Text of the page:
Elizabeth Barton – the Holy Maid of Kent (1506-1534)

Elizabeth Barton, also known as the ‘Holy Maid of Kent’, began as a simple domestic servant in 1525 but started to experience religious visions and recite prophecies. She entered St Sepulchre Nunnery in Canterbury after a few years. Word soon spread and she began to gain fame and attention for these religious visions, even attracting praise from William Warham Archbishop of Canterbury. Most importantly she prophesised against the intended divorce between Henry VIII and Catherine of Aragon and denouncing the potential marriage with Anne Boleyn. Archbishop Warham organised Barton to speak with Cardinal Wolsey and managed to gain an audience with the King to tell of her various visions and prophecies. She fervently continued her opposition to the annulment and even foretold of the death of the King if he went on to marry Anne Boleyn. However, despite many supporters and believers both in religious circles and throughout all ranks of society, the annulment went ahead and Henry VIII married Anne Boleyn on 25 January 1553.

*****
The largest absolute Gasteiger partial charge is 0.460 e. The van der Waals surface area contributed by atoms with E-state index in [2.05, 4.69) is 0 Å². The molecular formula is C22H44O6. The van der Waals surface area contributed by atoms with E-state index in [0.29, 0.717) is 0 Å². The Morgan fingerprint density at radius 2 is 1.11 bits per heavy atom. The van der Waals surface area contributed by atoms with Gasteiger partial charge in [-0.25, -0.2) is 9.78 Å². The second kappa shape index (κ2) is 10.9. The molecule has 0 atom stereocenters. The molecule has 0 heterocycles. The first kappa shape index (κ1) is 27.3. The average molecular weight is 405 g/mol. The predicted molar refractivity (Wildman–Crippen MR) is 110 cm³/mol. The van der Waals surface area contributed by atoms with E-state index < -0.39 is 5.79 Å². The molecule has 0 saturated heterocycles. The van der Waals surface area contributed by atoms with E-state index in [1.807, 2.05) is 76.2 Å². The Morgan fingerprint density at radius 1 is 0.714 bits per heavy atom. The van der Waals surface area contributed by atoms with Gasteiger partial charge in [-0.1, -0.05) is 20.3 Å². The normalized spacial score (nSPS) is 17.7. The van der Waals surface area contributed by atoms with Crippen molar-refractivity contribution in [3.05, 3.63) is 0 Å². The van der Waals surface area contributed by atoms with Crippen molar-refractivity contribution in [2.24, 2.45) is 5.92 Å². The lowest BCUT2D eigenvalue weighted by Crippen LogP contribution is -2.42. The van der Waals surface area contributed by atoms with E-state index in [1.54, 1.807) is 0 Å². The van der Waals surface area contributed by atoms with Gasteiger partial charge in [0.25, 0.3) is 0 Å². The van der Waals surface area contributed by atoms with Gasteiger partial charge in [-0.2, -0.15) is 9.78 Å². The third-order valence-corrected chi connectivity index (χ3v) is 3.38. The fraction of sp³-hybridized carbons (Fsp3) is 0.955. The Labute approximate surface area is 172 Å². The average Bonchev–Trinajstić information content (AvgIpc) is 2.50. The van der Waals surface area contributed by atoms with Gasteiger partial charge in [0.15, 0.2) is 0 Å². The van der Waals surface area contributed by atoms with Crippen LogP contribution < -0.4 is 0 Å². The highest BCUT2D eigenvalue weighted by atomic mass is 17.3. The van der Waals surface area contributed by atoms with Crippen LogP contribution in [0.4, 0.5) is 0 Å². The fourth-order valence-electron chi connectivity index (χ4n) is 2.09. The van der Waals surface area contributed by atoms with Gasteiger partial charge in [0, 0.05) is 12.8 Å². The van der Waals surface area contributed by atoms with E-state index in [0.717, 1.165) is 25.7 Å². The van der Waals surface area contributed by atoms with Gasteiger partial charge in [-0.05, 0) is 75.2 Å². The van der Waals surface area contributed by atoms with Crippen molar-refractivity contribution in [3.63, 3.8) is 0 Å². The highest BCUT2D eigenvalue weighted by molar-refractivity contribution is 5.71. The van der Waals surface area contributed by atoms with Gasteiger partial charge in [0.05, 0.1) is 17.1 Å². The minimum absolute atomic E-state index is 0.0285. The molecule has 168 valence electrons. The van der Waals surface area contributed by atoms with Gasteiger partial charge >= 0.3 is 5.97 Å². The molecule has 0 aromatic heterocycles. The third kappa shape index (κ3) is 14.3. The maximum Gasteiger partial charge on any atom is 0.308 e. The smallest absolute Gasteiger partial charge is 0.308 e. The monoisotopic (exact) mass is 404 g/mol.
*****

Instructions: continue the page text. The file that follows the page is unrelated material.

After none of the terrible events Barton predicted happened, people began questioning Barton for her treasonous accusations and imprisoned her in the Tower of London. She later confessed to faking her visions and confirming herself as a traitor and a heretic. However, it is unclear if the confession was made under duress. After her confession, the Act of Attainder was passed in 1553, condemning Elizabeth Barton and some of her closest supports to death. She was hanged on 20th April 1554.

Handwritten document
An Act concerning the Attainder of Elizabeth Barton and others, 1533, Parliamentary Archives, HL/PO/PU/1/1533/25H8n12